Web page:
Since its founding in January 2024, UC Merced’s chapter of Students for Justice in Palestine (SJP) has organized numerous walkouts, programs, teach-ins and, most recently, its encampment, which began on May 12, 2024. Huffman declared that UC Merced’s SJP will not end their encampment until all “our demands are met and until divestment is met.”

Speakers throughout the day emphasized their support for Palestine and their disappointment in the UC for their, as one speaker put it, “connection to the Zionist entity and profit off this genocide.”

Of many speakers during the Nakba remembrance program, was UC Merced alumni and organizer with the Party for Socialism and Liberation, Jesus. Jesus began his organizing efforts for Palestine because he felt a connection to the Palestinian struggle through his identity. He expressed that “as an undocumented student, I understood the deeper connections of the state and my own people’s repression … This movement for the liberation of Palestine is a movement that unifies all of us people in the diaspora here in the United States, because in one way or another, we are all interconnected, and we all have a common enemy, which is US imperialism.”

In between speeches from members of the UC community, as protesters saw Regents exit the meeting, they began chanting and demanding to be heard and recognized by the Regents. Protestors engaged in chants such as “UC Regents, you can’t hide, you are funding genocide,” and “Michael Drake, you’re a liar, we demand a ceasefire,” attempting to garner the attention of the Regents and gain recognition for their demands.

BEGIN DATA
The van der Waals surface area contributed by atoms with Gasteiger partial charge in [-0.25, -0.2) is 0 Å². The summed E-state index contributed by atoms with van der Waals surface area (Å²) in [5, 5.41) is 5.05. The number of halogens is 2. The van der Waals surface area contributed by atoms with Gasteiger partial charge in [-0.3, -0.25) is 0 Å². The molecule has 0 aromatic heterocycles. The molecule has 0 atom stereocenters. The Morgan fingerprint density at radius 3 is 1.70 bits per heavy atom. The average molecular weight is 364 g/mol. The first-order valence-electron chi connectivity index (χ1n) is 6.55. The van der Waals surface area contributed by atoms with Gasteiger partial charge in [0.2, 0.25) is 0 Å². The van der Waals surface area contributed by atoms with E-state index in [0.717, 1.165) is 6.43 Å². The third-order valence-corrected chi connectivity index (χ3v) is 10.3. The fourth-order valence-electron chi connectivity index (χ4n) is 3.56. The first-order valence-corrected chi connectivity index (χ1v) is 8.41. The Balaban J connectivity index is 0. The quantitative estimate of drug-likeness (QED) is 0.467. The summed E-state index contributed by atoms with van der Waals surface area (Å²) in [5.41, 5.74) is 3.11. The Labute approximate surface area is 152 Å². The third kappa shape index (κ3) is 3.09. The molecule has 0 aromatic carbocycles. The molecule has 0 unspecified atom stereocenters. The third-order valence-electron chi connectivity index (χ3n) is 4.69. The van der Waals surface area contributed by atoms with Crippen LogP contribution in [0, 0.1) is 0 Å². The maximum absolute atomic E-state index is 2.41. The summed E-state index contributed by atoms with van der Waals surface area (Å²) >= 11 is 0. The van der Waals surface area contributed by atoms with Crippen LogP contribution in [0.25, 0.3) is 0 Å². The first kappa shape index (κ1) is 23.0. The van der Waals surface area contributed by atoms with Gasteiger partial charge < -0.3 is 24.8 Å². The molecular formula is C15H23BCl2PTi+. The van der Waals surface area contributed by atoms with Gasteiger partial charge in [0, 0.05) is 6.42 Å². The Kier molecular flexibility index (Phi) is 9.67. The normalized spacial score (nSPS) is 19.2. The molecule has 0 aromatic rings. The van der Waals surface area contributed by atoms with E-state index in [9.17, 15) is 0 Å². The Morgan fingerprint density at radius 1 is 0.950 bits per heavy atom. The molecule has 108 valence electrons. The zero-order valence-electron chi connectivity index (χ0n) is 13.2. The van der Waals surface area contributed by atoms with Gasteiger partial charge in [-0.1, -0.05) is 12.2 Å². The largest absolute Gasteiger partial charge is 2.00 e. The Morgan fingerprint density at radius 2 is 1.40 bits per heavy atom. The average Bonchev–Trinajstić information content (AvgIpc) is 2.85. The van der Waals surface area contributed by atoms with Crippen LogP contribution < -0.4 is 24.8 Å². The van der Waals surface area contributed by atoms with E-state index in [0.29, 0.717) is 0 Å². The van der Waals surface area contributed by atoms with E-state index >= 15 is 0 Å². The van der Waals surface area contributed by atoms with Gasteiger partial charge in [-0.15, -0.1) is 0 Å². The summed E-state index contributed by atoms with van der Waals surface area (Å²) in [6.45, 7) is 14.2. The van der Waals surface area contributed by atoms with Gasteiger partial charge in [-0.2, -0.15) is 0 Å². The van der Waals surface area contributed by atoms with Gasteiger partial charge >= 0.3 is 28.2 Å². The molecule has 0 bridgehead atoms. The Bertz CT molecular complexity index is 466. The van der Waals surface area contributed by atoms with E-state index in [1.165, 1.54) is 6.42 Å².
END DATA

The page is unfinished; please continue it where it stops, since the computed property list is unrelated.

A speaker at the encampment and a member of the UC Berkeley community, Hesham, emphasized the power of the UC system as the “largest employer and educator in California,” and echoed his fellow speakers and organizers’ calls for divestment and justice in Palestine. “I think divestment is long overdue. We’ve done it for apartheid South Africa; there is no reason why we shouldn’t do it for the apartheid, Zionist, racist, white supremacist State of Israel,” expressed Hesham.